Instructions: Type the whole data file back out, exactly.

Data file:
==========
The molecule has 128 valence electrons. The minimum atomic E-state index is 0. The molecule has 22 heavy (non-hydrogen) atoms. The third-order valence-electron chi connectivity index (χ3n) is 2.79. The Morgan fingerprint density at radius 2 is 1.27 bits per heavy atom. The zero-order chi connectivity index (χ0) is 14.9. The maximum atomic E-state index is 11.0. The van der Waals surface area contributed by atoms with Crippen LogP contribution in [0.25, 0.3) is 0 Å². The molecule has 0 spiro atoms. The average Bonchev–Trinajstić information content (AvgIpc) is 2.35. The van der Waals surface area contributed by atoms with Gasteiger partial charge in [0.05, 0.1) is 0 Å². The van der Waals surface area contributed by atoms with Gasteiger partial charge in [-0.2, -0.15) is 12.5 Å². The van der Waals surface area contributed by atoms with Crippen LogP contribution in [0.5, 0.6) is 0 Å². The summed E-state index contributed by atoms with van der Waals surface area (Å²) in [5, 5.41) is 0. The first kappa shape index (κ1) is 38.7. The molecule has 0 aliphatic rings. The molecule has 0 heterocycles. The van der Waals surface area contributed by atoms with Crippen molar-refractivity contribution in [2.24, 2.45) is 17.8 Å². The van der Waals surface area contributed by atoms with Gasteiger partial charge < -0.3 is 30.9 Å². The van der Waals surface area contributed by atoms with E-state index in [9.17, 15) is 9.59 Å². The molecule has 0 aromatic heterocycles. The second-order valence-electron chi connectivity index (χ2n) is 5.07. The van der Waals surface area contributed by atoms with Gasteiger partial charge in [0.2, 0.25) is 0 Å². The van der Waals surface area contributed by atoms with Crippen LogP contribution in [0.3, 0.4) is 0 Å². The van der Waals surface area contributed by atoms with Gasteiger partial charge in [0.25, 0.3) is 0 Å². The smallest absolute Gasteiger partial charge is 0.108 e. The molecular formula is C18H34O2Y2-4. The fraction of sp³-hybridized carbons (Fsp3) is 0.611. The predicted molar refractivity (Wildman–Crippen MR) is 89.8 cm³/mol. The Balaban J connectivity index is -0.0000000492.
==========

The molecule has 128 valence electrons. The minimum atomic E-state index is 0. The molecule has 22 heavy (non-hydrogen) atoms. The third-order valence-electron chi connectivity index (χ3n) is 2.79. The Morgan fingerprint density at radius 2 is 1.27 bits per heavy atom. The zero-order chi connectivity index (χ0) is 14.9. The maximum atomic E-state index is 11.0. The van der Waals surface area contributed by atoms with Crippen LogP contribution in [0.25, 0.3) is 0 Å². The molecule has 0 spiro atoms. The average Bonchev–Trinajstić information content (AvgIpc) is 2.35. The van der Waals surface area contributed by atoms with Gasteiger partial charge in [0.05, 0.1) is 0 Å². The van der Waals surface area contributed by atoms with Gasteiger partial charge in [-0.2, -0.15) is 12.5 Å². The van der Waals surface area contributed by atoms with Crippen LogP contribution in [0.5, 0.6) is 0 Å². The summed E-state index contributed by atoms with van der Waals surface area (Å²) in [5, 5.41) is 0. The first kappa shape index (κ1) is 38.7. The molecule has 0 aliphatic rings. The molecule has 0 heterocycles. The van der Waals surface area contributed by atoms with Crippen molar-refractivity contribution in [2.24, 2.45) is 17.8 Å². The van der Waals surface area contributed by atoms with Gasteiger partial charge < -0.3 is 30.9 Å². The van der Waals surface area contributed by atoms with E-state index in [9.17, 15) is 9.59 Å². The molecule has 0 aromatic heterocycles. The second-order valence-electron chi connectivity index (χ2n) is 5.07. The van der Waals surface area contributed by atoms with Gasteiger partial charge in [0.2, 0.25) is 0 Å². The van der Waals surface area contributed by atoms with Crippen LogP contribution in [0.3, 0.4) is 0 Å². The van der Waals surface area contributed by atoms with Gasteiger partial charge in [0.25, 0.3) is 0 Å². The smallest absolute Gasteiger partial charge is 0.108 e. The molecular formula is C18H34O2Y2-4. The fraction of sp³-hybridized carbons (Fsp3) is 0.611. The predicted molar refractivity (Wildman–Crippen MR) is 89.8 cm³/mol. The Balaban J connectivity index is -0.0000000492.